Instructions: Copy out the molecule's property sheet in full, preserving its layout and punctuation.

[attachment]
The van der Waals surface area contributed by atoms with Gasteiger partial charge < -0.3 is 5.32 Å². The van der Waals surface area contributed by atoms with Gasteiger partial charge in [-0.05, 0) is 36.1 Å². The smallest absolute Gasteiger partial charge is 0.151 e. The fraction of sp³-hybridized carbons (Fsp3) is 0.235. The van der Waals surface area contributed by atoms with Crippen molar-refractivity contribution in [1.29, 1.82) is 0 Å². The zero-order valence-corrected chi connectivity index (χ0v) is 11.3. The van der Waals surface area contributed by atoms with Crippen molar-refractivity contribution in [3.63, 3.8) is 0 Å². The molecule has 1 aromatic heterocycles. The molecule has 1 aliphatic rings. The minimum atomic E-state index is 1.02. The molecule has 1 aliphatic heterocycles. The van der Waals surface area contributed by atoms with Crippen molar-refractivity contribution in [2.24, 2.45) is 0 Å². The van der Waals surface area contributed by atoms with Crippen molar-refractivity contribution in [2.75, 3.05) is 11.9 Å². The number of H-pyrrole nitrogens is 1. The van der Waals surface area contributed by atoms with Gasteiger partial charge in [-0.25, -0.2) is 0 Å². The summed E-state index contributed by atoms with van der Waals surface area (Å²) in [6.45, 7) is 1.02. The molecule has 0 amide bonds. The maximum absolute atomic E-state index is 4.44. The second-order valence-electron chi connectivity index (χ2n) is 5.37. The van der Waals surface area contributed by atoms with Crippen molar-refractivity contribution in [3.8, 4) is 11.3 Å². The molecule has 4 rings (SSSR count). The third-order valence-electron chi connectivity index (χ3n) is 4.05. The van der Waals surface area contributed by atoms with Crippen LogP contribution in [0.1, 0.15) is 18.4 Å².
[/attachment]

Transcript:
The van der Waals surface area contributed by atoms with Gasteiger partial charge < -0.3 is 5.32 Å². The van der Waals surface area contributed by atoms with Gasteiger partial charge in [-0.05, 0) is 36.1 Å². The smallest absolute Gasteiger partial charge is 0.151 e. The fraction of sp³-hybridized carbons (Fsp3) is 0.235. The van der Waals surface area contributed by atoms with Crippen molar-refractivity contribution in [1.29, 1.82) is 0 Å². The zero-order valence-corrected chi connectivity index (χ0v) is 11.3. The van der Waals surface area contributed by atoms with Crippen molar-refractivity contribution in [3.63, 3.8) is 0 Å². The molecule has 1 aromatic heterocycles. The molecule has 1 aliphatic rings. The minimum atomic E-state index is 1.02. The molecule has 1 aliphatic heterocycles. The van der Waals surface area contributed by atoms with Crippen molar-refractivity contribution in [2.24, 2.45) is 0 Å². The van der Waals surface area contributed by atoms with Crippen molar-refractivity contribution in [2.75, 3.05) is 11.9 Å². The number of H-pyrrole nitrogens is 1. The van der Waals surface area contributed by atoms with Gasteiger partial charge in [-0.25, -0.2) is 0 Å². The summed E-state index contributed by atoms with van der Waals surface area (Å²) in [6.45, 7) is 1.02. The molecule has 0 amide bonds. The maximum absolute atomic E-state index is 4.44. The second-order valence-electron chi connectivity index (χ2n) is 5.37. The van der Waals surface area contributed by atoms with Crippen molar-refractivity contribution in [3.8, 4) is 11.3 Å². The molecule has 4 rings (SSSR count). The third-order valence-electron chi connectivity index (χ3n) is 4.05. The van der Waals surface area contributed by atoms with Crippen LogP contribution in [0.1, 0.15) is 18.4 Å².